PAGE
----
The sword-tailed cricket can discern bats’ echolocation signals by only responding to calls of a certain volume—at which point it plummets out of their approach.
[CLIP: Sounds of the Panamanian rain forest]
“So what you’re listening to now, that’s a recording from the rain forest.”
That’s Marc Holderied of the University of Bristol in the U.K. He specializes in bioacoustics: how animals produce sound and communicate with the sounds they make. In the recording you just listened to, Holderied removed the sounds we humans can hear and reduced the frequencies of the sounds we normally wouldn’t hear so that they’re audible to our ears.
“A rain forest is a very noisy environment. There’s insect sounds, bird sounds; there’s leaves rustling. And all of this makes it harder for you to detect something you want to hear.”
Holderied is particularly interested in sounds from the ultrasonic range—these are frequencies our ears can’t detect. But they come in loud and clear for a sword-tailed cricket in Panama. Here’s their home, slowed down so we can hear it.
[CLIP: Forest sounds]
Holderied and colleagues at the Universities of Bristol and Graz in Austria, recently discovered the sword-tailed cricket has a novel survival strategy when it comes to life in their noisy environment.
“Up there, it’s mainly other insects that produce noises that stop you from detecting what you really want to detect—and that is a predator that might attack you.”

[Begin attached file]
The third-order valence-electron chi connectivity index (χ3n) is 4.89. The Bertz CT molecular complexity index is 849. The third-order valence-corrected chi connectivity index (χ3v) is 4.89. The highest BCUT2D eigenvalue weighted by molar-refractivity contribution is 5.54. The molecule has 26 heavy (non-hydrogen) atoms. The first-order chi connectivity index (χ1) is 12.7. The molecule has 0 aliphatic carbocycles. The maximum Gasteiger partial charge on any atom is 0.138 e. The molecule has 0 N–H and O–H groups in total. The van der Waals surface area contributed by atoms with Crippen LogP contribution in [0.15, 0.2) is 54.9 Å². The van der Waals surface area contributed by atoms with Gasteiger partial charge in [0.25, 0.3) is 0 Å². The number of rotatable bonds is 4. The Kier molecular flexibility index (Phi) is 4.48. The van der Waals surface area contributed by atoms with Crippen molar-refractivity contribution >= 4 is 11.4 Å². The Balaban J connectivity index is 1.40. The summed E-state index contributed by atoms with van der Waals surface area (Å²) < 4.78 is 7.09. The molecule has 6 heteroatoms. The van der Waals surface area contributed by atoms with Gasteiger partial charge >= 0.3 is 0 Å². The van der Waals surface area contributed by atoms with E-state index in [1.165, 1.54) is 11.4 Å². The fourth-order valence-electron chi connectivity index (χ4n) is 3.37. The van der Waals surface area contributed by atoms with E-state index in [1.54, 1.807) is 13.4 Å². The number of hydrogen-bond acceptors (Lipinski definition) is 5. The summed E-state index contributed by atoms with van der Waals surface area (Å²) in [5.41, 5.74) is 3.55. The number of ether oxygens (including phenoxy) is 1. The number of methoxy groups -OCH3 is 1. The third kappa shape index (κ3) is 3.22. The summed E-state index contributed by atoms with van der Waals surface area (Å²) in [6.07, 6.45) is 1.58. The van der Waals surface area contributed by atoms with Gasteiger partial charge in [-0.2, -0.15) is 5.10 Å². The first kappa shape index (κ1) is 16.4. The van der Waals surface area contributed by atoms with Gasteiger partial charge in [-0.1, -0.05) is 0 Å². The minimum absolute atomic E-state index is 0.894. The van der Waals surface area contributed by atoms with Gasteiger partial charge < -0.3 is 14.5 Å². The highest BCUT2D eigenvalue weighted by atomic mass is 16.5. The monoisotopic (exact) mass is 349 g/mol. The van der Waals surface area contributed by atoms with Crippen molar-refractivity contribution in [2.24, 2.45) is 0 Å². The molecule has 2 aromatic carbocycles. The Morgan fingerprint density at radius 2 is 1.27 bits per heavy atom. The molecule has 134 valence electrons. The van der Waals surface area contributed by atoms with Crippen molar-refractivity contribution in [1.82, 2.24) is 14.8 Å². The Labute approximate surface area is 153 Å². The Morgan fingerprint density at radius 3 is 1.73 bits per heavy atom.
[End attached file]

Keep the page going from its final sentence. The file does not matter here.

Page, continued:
Every night, hundreds of species of hungry bats fly around the rain forest and use echolocation to hunt for their meals, which can include the cricket.
“So we are talking neotropical rain forests, and they teem with different bat species. And most of them, or many of them, would be after insects. So the frequencies that they use to find the insect prey are covering pretty much a full echolocation-frequency range.”
Echolocation is great for hunting. But Holderied says it’s also a potential weakness for bats—because in the ultrasonic world, these calls are very, very loud.
“And once you have cracked that, once you have evolved an ear that lets you hear these calls, you can simply fly away and escape into safety....”
Which the cricket has learned to do.
“Basically, they have a response threshold–that’s what we call it. So they only respond to sounds that are very loud.”
And how do they respond? Well, they simply stop flying—and plummet toward the ground.
“Sometimes they don’t even drop all the way to the ground. So if the calls are louder, they stop flying for a longer period of time–that means a longer drop. But if they stop for just a half a second, that might not be enough time for them to hit the ground. And after this half a second, they start flying again, but they’re never actually crashing. But they drop out of the bat’s approach vector.”
The study of the crickets’ novel survival strategy is in the journal Philosophical Transactions of the Royal Society B. [Heiner Römer and Marc Holderied, Decision making in the face of a deadly predator: High-amplitude behavioural thresholds can be adaptive for rainforest crickets under high background noise levels]
“It’s a beautiful example of this predator-prey arms race.”
In this case, the passive prey has found a way to live, and listen for, another day.
[The above text is a transcript of this podcast.]